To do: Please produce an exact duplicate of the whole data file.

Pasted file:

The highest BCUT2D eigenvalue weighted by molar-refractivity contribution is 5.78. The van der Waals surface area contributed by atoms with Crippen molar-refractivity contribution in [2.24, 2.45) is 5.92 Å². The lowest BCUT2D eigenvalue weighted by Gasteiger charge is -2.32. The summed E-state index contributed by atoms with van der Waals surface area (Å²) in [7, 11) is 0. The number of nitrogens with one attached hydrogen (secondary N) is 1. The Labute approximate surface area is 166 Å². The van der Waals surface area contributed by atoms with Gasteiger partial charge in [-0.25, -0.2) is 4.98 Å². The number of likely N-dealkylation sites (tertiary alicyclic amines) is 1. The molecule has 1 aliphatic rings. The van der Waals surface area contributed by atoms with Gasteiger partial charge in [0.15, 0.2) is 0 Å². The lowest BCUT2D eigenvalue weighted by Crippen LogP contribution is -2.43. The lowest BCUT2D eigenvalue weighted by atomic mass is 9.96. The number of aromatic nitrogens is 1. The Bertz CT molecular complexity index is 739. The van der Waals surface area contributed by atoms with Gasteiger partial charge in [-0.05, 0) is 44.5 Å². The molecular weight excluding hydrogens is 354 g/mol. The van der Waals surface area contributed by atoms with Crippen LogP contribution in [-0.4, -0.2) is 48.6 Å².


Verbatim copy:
The highest BCUT2D eigenvalue weighted by molar-refractivity contribution is 5.78. The van der Waals surface area contributed by atoms with Crippen molar-refractivity contribution in [2.24, 2.45) is 5.92 Å². The lowest BCUT2D eigenvalue weighted by Gasteiger charge is -2.32. The summed E-state index contributed by atoms with van der Waals surface area (Å²) in [7, 11) is 0. The number of nitrogens with one attached hydrogen (secondary N) is 1. The Labute approximate surface area is 166 Å². The van der Waals surface area contributed by atoms with Gasteiger partial charge in [-0.25, -0.2) is 4.98 Å². The number of likely N-dealkylation sites (tertiary alicyclic amines) is 1. The molecule has 1 aliphatic rings. The van der Waals surface area contributed by atoms with Gasteiger partial charge in [0.15, 0.2) is 0 Å². The lowest BCUT2D eigenvalue weighted by Crippen LogP contribution is -2.43. The lowest BCUT2D eigenvalue weighted by atomic mass is 9.96. The number of aromatic nitrogens is 1. The Bertz CT molecular complexity index is 739. The van der Waals surface area contributed by atoms with Gasteiger partial charge in [-0.05, 0) is 44.5 Å². The molecular weight excluding hydrogens is 354 g/mol. The van der Waals surface area contributed by atoms with Crippen LogP contribution in [-0.4, -0.2) is 48.6 Å².